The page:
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Indonesia, Aceh and Nias Recovery Program


Implementation of programs in response to the tsunami and quake disaster. The nature of Supras’ involvement was a reconnaissance and study mission. That is, Supras was invited to visit selected project activities in and around Meulaboh, and to present views on the current state of project implementation, in particular in connection with efforts to move away from focusing on recovery and reconstruction, and instead address concerns in connection with development per se. The mission took place in early July 2006.

This transition phase is sometimes couched in terms of a shift from an emergency response to a recovery program. The difference, semantic and otherwise, between “emergency” and “recovery” appears to be understood as small, and furthermore do not seem to get at the essence of the term “development”, which is quite different from “recovery”, “reconstruction” and “emergency”. The preferred choice among these for what needs to take place now is clearly “development.” This transition is one that the multitude of foreign development actors currently active along the northwestern part of Sumatra are facing. This transition requires a different way of thinking, a different mindset, different skills, and it raises more expectations as regards program quality. For many actors in Aceh, whether international or Indonesian, it boils down to whether to continue or not. Many will – and, actually, should – opt out. For others, it is a question of reassessing and take stock of what have been done so far, find out what is really needed from this point onwards, and what the local people want, and how they want it. For these agencies, they may likely find that they have spread themselves too thin, and need to consolidate and focus. Also, the type of approaches utilized will need some rethinking. The rationale and approaches that are part and parcel of the early – and very necessary – concern with recovery and reconstruction, will fast have to give way to approaches and concerns that are more culturally specific and sensitive, including, among them, gender-specific concerns, while also taking on longer-term perspectives and using others tool, for example, small-scale and revolving credit schemes.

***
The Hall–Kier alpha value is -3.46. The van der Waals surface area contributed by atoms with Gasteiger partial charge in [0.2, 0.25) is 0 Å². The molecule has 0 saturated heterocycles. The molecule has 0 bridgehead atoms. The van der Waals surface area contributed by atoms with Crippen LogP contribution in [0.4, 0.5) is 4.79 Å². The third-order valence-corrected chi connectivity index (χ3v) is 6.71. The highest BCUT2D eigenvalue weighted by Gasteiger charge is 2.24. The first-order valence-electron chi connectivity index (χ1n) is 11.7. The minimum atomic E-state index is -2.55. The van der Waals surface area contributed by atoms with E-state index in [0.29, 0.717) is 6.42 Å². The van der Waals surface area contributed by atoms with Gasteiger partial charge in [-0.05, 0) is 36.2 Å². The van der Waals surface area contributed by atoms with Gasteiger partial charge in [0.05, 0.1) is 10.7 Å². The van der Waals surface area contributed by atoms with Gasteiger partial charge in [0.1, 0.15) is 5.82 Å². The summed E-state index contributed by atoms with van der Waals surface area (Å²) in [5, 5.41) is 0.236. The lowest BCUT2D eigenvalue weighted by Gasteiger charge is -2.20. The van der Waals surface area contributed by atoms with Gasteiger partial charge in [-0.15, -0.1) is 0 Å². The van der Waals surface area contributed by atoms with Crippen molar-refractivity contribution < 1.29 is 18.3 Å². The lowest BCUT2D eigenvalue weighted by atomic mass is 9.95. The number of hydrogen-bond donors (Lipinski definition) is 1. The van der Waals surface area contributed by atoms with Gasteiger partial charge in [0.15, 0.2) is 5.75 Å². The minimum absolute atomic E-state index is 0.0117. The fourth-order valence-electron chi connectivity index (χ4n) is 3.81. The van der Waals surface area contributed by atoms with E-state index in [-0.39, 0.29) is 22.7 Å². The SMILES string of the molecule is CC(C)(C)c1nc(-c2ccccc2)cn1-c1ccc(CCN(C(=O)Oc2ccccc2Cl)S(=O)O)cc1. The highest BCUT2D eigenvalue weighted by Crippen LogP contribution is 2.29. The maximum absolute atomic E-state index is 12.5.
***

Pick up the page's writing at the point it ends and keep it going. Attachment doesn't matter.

I arrived on Sumatra from Bali, where I had participated in the biannual conference of the International Association for the Study of Commons (IASC). A very interesting workshop at the conference was devoted to these issues, and some of the papers are available (see page Aceh).